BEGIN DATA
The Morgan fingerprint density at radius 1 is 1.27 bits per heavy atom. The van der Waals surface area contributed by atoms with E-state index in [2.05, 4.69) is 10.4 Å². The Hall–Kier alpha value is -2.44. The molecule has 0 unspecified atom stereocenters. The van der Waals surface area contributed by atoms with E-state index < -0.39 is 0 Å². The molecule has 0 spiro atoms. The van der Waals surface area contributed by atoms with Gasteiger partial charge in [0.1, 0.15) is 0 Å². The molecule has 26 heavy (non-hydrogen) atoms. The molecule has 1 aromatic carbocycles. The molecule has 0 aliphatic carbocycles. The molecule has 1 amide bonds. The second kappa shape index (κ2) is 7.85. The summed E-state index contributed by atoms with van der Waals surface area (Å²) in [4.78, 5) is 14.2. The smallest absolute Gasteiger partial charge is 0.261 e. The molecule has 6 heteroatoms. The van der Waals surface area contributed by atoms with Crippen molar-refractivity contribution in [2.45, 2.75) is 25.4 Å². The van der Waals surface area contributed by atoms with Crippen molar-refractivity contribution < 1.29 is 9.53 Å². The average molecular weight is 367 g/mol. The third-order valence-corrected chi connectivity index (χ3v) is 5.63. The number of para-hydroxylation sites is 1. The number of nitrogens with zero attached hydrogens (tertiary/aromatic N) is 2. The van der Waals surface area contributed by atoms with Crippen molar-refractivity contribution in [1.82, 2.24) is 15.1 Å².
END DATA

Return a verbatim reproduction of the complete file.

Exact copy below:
The Morgan fingerprint density at radius 1 is 1.27 bits per heavy atom. The van der Waals surface area contributed by atoms with E-state index in [2.05, 4.69) is 10.4 Å². The Hall–Kier alpha value is -2.44. The molecule has 0 unspecified atom stereocenters. The van der Waals surface area contributed by atoms with E-state index < -0.39 is 0 Å². The molecule has 0 spiro atoms. The van der Waals surface area contributed by atoms with Gasteiger partial charge in [0.1, 0.15) is 0 Å². The molecule has 26 heavy (non-hydrogen) atoms. The molecule has 1 aromatic carbocycles. The molecule has 0 aliphatic carbocycles. The molecule has 1 amide bonds. The second kappa shape index (κ2) is 7.85. The summed E-state index contributed by atoms with van der Waals surface area (Å²) in [4.78, 5) is 14.2. The smallest absolute Gasteiger partial charge is 0.261 e. The molecule has 6 heteroatoms. The van der Waals surface area contributed by atoms with Crippen molar-refractivity contribution in [2.45, 2.75) is 25.4 Å². The van der Waals surface area contributed by atoms with Crippen molar-refractivity contribution < 1.29 is 9.53 Å². The average molecular weight is 367 g/mol. The third-order valence-corrected chi connectivity index (χ3v) is 5.63. The number of para-hydroxylation sites is 1. The number of nitrogens with zero attached hydrogens (tertiary/aromatic N) is 2. The van der Waals surface area contributed by atoms with Crippen molar-refractivity contribution in [1.82, 2.24) is 15.1 Å².